Waging a jihad for ‘Malay interests’?

By Dr Mustafa K Anuar, honorary secretary of Aliran

Taking on Perak mufti Harussani Zakaria, Mustafa K Anuar points out that it is certain actions by Muslim politicians and bureaucrats – their involvement in corruption, for instance – that are actually smearing the image of Islam.

Controversial Perak mufti Harussani Zakaria called on Muslims (possibly, in this context, only to be read as Malays) to go on a jihad to defend Islam, Malays and the institution of the Malay Rulers, which, apparently to him, are under siege.

The basic question that begs to be asked here is, are Islam, the Malays and the institution of the Malay Rulers indeed under severe threat (presumably by the “Others”?) that it merits a jihad of sorts? Are there still instances of economic injustice among some Malays? If it is true that these Malays are economically worse off, then it begs the question why? What has the BN government been doing ever since it came to power more than 50 years ago? Why has there been increasing income disparity within the Malay community itself, let alone the economic disparity between ethnic groups?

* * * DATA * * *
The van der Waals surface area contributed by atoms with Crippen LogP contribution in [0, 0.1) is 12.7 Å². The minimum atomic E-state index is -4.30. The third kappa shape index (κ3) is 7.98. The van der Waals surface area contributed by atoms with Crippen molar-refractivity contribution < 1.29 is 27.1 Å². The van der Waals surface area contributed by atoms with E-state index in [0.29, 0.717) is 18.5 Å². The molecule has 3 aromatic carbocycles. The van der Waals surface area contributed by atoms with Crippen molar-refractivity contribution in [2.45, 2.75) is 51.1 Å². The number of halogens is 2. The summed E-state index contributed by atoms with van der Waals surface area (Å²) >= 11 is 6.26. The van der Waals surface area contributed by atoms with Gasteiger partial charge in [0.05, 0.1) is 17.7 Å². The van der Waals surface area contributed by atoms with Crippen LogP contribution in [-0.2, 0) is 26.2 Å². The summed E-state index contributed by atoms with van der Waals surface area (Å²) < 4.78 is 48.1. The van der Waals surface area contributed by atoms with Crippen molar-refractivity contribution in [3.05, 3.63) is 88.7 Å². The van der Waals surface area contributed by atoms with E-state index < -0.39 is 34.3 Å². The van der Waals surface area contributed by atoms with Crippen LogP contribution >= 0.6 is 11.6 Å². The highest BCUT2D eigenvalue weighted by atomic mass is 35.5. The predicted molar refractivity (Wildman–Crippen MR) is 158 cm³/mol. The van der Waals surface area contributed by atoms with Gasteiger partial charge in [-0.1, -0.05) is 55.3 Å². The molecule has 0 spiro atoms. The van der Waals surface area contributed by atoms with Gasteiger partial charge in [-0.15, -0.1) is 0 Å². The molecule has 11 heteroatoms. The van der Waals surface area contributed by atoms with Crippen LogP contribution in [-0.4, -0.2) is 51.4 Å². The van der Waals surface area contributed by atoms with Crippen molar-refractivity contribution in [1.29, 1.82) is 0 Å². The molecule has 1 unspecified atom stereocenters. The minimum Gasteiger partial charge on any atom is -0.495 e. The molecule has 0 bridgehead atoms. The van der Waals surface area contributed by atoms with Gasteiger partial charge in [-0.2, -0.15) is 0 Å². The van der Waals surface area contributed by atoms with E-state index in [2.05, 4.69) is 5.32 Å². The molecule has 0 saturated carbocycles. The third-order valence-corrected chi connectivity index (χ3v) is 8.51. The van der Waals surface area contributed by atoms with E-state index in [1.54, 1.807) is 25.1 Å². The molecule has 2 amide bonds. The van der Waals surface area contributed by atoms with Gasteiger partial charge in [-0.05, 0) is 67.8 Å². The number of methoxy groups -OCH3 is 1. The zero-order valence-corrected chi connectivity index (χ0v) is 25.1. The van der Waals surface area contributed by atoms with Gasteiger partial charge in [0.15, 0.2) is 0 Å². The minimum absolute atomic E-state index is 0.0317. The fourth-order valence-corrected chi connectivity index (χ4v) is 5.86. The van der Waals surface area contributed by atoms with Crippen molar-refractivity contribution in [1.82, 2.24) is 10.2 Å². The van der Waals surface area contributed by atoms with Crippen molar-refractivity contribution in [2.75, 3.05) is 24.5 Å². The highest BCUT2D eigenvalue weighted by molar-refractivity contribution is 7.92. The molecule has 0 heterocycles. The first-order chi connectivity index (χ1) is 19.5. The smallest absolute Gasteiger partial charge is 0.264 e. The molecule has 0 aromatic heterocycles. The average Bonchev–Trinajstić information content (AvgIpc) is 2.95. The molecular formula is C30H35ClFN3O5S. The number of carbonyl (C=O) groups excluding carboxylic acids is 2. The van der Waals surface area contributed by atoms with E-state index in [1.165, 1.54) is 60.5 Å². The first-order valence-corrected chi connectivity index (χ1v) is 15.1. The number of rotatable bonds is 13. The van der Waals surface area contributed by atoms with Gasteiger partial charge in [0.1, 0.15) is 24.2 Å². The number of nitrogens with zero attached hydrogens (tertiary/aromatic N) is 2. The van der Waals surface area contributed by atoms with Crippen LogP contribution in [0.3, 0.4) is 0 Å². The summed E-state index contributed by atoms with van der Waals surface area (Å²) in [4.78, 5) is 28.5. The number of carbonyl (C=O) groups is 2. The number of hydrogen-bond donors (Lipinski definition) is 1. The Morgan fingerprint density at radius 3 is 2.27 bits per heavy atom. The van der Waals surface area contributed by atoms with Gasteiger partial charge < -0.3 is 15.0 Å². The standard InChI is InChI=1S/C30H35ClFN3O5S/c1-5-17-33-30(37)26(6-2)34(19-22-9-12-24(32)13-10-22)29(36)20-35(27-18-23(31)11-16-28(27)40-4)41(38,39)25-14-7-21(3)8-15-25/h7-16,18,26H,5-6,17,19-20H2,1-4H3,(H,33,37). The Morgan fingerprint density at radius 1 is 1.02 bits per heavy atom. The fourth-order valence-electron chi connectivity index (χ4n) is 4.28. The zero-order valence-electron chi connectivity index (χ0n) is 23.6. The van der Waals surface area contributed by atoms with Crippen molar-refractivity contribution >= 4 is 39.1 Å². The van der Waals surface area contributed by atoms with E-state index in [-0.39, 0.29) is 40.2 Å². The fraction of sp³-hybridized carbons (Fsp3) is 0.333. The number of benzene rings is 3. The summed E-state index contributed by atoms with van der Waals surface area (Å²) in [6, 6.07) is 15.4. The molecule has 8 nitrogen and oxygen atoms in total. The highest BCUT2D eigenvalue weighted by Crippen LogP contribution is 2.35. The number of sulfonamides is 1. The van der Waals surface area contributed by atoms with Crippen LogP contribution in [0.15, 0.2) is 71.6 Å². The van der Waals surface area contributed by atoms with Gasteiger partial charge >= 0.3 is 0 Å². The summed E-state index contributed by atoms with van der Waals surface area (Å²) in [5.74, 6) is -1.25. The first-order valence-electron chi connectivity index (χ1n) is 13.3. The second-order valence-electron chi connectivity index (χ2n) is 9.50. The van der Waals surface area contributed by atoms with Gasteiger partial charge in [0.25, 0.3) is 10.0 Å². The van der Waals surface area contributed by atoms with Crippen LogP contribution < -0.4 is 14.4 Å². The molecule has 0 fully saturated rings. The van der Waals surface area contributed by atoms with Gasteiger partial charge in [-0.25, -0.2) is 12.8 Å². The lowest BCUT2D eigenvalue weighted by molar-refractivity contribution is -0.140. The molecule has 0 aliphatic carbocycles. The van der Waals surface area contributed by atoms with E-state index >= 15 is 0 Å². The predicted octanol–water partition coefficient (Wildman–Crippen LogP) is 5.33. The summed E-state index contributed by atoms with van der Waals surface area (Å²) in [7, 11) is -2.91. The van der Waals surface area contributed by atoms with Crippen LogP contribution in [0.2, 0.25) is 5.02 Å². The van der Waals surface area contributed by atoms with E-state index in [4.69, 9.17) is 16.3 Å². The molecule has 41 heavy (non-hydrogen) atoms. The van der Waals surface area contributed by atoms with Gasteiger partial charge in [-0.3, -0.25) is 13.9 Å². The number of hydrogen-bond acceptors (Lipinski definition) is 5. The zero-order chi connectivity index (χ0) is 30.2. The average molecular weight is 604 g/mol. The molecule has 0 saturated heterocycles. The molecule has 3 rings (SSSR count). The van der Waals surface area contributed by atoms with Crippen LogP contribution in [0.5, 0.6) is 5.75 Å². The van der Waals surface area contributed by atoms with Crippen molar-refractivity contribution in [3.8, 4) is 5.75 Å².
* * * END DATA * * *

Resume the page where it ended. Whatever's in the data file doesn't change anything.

Who really clipped the wings of the Malay Rulers to some degree over the years? Remember, for instance, the Constitutional Crisis that witnessed the face-off between the royalty and the then prime minister, Mahathir Mohamed? Do you recall the mammoth Semarak rallies to vilify and ridicule the royalty? And do you recall which political party it was that had a few of its members pooh-poohing the Terengganu Sultan during the Mentri Besar crisis in the state a few years ago?